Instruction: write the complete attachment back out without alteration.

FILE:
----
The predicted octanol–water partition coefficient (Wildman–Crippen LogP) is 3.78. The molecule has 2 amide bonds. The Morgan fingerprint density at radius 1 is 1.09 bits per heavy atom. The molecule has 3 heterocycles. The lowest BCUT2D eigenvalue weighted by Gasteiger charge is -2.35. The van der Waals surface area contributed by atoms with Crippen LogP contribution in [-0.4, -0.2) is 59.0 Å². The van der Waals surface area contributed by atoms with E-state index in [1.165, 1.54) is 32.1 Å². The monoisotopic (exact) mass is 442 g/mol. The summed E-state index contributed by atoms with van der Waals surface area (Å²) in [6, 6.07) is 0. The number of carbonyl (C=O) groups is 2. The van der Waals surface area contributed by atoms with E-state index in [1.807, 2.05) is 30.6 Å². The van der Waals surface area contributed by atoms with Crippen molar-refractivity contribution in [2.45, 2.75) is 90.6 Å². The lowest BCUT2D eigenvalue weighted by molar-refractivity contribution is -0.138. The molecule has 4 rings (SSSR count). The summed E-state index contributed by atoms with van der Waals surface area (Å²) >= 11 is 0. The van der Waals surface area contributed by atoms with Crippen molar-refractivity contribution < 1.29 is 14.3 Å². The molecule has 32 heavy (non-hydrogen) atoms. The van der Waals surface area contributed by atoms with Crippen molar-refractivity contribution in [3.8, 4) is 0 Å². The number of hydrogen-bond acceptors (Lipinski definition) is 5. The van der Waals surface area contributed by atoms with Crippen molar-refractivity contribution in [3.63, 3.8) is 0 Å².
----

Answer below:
The predicted octanol–water partition coefficient (Wildman–Crippen LogP) is 3.78. The molecule has 2 amide bonds. The Morgan fingerprint density at radius 1 is 1.09 bits per heavy atom. The molecule has 3 heterocycles. The lowest BCUT2D eigenvalue weighted by Gasteiger charge is -2.35. The van der Waals surface area contributed by atoms with Crippen LogP contribution in [-0.4, -0.2) is 59.0 Å². The van der Waals surface area contributed by atoms with E-state index in [1.165, 1.54) is 32.1 Å². The monoisotopic (exact) mass is 442 g/mol. The summed E-state index contributed by atoms with van der Waals surface area (Å²) in [6, 6.07) is 0. The number of carbonyl (C=O) groups is 2. The van der Waals surface area contributed by atoms with E-state index in [1.807, 2.05) is 30.6 Å². The van der Waals surface area contributed by atoms with Crippen molar-refractivity contribution in [2.45, 2.75) is 90.6 Å². The lowest BCUT2D eigenvalue weighted by molar-refractivity contribution is -0.138. The molecule has 4 rings (SSSR count). The summed E-state index contributed by atoms with van der Waals surface area (Å²) >= 11 is 0. The van der Waals surface area contributed by atoms with Crippen molar-refractivity contribution < 1.29 is 14.3 Å². The molecule has 32 heavy (non-hydrogen) atoms. The van der Waals surface area contributed by atoms with Crippen molar-refractivity contribution in [3.8, 4) is 0 Å². The number of hydrogen-bond acceptors (Lipinski definition) is 5. The van der Waals surface area contributed by atoms with Crippen molar-refractivity contribution in [3.63, 3.8) is 0 Å².